Despite strong evidence of high rates of childhood and adult trauma in schizophrenia, the area remains under-researched. Our objectives in the study were first, to examine the rates of exposure to childhood, adult and lifetime (child plus adult) trauma in a population with schizophrenia and a population with non-psychotic psychiatric diagnoses and second, to examine the effect of trauma on the symptoms of schizophrenia. Two groups, those with schizophrenia (n = 40), and those with a non-psychotic diagnosis (n = 30), were recruited. Data were collected for demographic, psychiatric and trauma histories for all participants and on psychosocial functioning and psychiatric symptomatology for the patients with schizophrenia. Childhood exposure to trauma was significantly more common in the schizophrenia group (t = 5.196, df = 68, p <0.001, Eta squared = 0.28), with the strongest relationship being childhood physical assault. In the schizophrenia group a history of trauma was significantly related to poor communication skills (r = -0.529, p <0.001) and depressive symptoms (r = 0.443, p = 0.004). Evidence that childhood exposure to trauma is more common in a population with schizophrenia is consistent with other studies and raises the possibility that such trauma is of etiological importance. Further research is required to replicate those findings, to elucidate possible pathways by which the experience of trauma may contribute to the development of schizophrenia, and to explore the relationship between a history of childhood trauma and the experience of depressive symptoms in schizophrenia.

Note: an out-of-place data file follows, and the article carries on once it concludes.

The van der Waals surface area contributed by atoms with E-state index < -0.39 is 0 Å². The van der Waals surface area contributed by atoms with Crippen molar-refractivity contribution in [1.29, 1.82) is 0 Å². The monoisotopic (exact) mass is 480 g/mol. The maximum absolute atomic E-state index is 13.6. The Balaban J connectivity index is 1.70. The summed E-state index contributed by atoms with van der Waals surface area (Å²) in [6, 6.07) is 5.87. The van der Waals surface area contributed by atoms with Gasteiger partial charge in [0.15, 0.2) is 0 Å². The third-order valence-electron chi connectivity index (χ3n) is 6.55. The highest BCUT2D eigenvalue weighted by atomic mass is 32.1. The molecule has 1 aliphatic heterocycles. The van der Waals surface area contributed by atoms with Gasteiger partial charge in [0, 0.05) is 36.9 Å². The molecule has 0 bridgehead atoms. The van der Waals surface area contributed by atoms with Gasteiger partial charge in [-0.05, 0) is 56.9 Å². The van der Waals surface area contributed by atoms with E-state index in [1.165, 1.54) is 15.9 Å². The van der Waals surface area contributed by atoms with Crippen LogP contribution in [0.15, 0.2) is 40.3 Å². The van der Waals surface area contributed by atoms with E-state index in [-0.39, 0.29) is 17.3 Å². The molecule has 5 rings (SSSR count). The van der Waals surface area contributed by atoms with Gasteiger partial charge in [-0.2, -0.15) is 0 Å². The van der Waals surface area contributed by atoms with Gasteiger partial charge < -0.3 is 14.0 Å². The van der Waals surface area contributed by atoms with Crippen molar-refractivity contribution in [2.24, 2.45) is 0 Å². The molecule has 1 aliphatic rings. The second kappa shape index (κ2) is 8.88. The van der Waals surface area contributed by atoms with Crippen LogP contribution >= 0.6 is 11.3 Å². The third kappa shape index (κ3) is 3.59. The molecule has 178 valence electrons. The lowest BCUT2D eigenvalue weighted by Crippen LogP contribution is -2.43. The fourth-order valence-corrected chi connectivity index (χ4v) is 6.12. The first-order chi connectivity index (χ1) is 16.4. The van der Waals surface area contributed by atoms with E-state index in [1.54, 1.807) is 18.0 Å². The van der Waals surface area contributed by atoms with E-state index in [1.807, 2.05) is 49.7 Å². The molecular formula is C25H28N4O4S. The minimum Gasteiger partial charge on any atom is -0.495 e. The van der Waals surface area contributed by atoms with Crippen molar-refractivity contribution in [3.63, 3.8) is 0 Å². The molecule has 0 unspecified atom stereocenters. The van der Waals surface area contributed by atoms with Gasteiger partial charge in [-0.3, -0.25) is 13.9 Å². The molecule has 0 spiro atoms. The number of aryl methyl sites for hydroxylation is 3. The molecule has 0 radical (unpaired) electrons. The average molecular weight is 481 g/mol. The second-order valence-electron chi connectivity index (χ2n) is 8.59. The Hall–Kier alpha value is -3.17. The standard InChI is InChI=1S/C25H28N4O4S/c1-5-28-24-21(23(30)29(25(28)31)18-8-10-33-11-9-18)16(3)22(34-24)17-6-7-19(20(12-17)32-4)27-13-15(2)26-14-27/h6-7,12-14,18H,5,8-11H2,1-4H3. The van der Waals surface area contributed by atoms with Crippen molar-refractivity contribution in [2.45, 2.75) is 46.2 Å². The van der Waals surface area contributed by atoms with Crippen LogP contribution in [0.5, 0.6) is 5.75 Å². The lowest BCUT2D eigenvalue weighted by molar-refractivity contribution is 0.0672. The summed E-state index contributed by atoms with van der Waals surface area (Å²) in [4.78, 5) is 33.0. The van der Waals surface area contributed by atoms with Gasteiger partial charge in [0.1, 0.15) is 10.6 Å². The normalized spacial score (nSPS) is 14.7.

ASJC Scopus subject areas
- Psychiatry and Mental health